Specific Lymphoma Treatments Increase Risk of Stomach Cancer
Specific Lymphoma Treatment Linked to Stomach Cancer
(HealthDay News) -- Patients with Hodgkin lymphoma treated with high-dose radiation to the stomach and high-dose chemotherapy with procarbazine have a nearly 80-fold higher risk of developing stomach cancer, according to a study published online Aug. 26 in the Journal of Clinical Oncology.
To examine the risk of stomach cancer after specific treatments for Hodgkin lymphoma, Lindsay M. Morton, Ph.D., from the National Institutes of Health in Bethesda, Md., and colleagues compared cumulative doses of specific alkylating agents and reconstructed radiation dose to the location of the stomach tumor in 89 cases of stomach cancer and 190 matched controls taken from 19,882 Hodgkin lymphoma survivors.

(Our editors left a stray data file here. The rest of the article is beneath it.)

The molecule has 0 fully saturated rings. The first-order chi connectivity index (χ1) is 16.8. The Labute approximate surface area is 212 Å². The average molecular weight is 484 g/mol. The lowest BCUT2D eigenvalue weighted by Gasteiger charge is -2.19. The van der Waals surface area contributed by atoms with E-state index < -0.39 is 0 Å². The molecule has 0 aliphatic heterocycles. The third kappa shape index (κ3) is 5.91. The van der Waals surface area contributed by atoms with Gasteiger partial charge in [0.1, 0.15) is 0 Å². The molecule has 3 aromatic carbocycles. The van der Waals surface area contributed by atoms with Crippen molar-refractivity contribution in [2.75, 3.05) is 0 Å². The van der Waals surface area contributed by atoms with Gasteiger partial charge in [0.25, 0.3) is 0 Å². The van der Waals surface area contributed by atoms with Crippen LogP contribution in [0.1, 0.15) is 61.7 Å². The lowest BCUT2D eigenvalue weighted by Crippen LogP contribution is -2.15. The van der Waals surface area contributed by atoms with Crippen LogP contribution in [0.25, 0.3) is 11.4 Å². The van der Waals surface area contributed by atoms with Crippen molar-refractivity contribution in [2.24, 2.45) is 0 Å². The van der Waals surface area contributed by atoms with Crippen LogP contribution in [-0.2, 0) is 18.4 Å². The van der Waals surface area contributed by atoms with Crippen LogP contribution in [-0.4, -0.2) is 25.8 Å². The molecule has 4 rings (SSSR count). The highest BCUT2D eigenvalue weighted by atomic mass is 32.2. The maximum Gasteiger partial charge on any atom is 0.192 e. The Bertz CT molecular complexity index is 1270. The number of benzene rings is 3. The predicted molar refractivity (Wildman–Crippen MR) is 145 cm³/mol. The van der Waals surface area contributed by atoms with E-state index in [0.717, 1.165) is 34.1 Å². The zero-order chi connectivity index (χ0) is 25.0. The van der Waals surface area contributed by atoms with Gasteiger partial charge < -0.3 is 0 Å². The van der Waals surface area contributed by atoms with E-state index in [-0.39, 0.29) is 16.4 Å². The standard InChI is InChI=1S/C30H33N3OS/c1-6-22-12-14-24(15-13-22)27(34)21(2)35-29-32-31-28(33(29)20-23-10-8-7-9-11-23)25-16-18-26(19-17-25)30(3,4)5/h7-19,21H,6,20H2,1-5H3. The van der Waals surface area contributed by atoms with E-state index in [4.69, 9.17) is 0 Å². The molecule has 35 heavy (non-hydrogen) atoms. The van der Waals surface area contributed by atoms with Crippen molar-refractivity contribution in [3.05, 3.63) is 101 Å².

The researchers found that the risk of stomach cancer significantly increased with increasing radiation dose to the stomach and increasing number of cycles of alkylating agent chemotherapy. A radiation dose to the stomach of at least 25 Gy and a procarbazine dose of at least 5,600 mg/m² were associated with a considerably higher risk of stomach cancer (odds ratio, 77.5). The same radiation dose with a lower procarbazine dose was also associated with a higher stomach cancer risk (odds ratio, 2.8) but procarbazine appeared to have no effect on risk at lower doses of radiation.
"Patients with Hodgkin lymphoma who received subdiaphragmatic radiotherapy had dose-dependent increased risk of stomach cancer, with marked risks for patients who also received chemotherapy containing high-dose procarbazine," Morton and colleagues conclude.